Mississippi Museums Display Exhibits on Civil Rights-Era Killings

In Summary

The interactive museum exhibits allows visitors to say the name of people killed due to racial violence “to begin their story.” 

Two interactive Mississippi museums feature the traveling exhibit “Un(re)solved” which asks visitors to verbally speak the names of people killed due to racially charged violence in the United States during the civil rights era.  

The exhibits are located in downtown Jackson at The Mississippi Civil Rights Museum and Museum of Mississippi History, which share the same lobby, meeting areas and exhibit spaces.  

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“Un(re)solved” is displayed in a dark room where the names of the 150 men, women and children lost to racial killings appear on lighted glass panels, backed by images of trees. Visitors can scan a code next to each name with their cell phones.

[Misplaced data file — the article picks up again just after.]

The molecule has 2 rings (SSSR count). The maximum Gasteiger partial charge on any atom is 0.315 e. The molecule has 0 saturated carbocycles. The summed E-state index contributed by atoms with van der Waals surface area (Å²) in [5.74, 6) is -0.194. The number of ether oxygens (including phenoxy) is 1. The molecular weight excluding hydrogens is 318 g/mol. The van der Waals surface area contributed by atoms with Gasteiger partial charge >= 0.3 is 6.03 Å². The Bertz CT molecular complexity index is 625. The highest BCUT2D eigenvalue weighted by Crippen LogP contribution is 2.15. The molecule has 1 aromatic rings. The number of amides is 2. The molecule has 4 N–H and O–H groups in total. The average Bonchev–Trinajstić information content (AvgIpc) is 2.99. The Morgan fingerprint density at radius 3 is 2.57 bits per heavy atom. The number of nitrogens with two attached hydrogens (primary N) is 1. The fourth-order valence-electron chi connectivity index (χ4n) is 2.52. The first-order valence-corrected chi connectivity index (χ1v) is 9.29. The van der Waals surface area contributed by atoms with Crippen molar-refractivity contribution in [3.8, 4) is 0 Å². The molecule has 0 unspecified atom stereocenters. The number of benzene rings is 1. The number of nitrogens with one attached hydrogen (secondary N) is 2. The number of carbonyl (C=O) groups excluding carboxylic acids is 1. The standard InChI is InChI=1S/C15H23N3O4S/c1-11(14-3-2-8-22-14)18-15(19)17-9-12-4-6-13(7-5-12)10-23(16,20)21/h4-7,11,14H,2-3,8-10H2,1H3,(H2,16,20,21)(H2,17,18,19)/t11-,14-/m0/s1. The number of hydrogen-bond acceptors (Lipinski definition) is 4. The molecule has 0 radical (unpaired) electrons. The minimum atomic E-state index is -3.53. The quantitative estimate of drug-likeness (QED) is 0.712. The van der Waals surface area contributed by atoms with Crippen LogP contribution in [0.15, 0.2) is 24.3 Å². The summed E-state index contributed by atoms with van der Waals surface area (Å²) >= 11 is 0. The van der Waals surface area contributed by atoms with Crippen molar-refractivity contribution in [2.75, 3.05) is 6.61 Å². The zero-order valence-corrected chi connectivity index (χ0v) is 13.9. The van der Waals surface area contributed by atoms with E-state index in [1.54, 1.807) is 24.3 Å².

Once a visitor scans the code, they will hear the voice of the recorded narrator; journalist Charlayne Hunter-Gault. Hunter-Gault made history in 1961 as one of the first Black students to enroll in the University of Georgia.  

“Say his name to begin his story,” or “Say her name to begin her story,” is what visitors will hear from Hunter-Gault.  

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The exhibit opened in Mississippi on Aug. 28, which marked 66 years since the murder of Emmett Till. Till was a Black teenager from Chicago who was kidnapped, severely beaten, tortured and killed in Mississippi for a lie saying he whistled at a white woman, Carolyn Bryant.  

“These are family members that are just walking around trying to have peace and still can’t have peace because they lost a loved one to something so traumatic,” said Pamela D.C. Junior, director of the two Mississippi Museums. “Think about all these names here and people who still don’t have peace because they are unsolved lynchings, murders.” 

If you or someone you know is struggling from trauma triggered by this story, resources are available here.   

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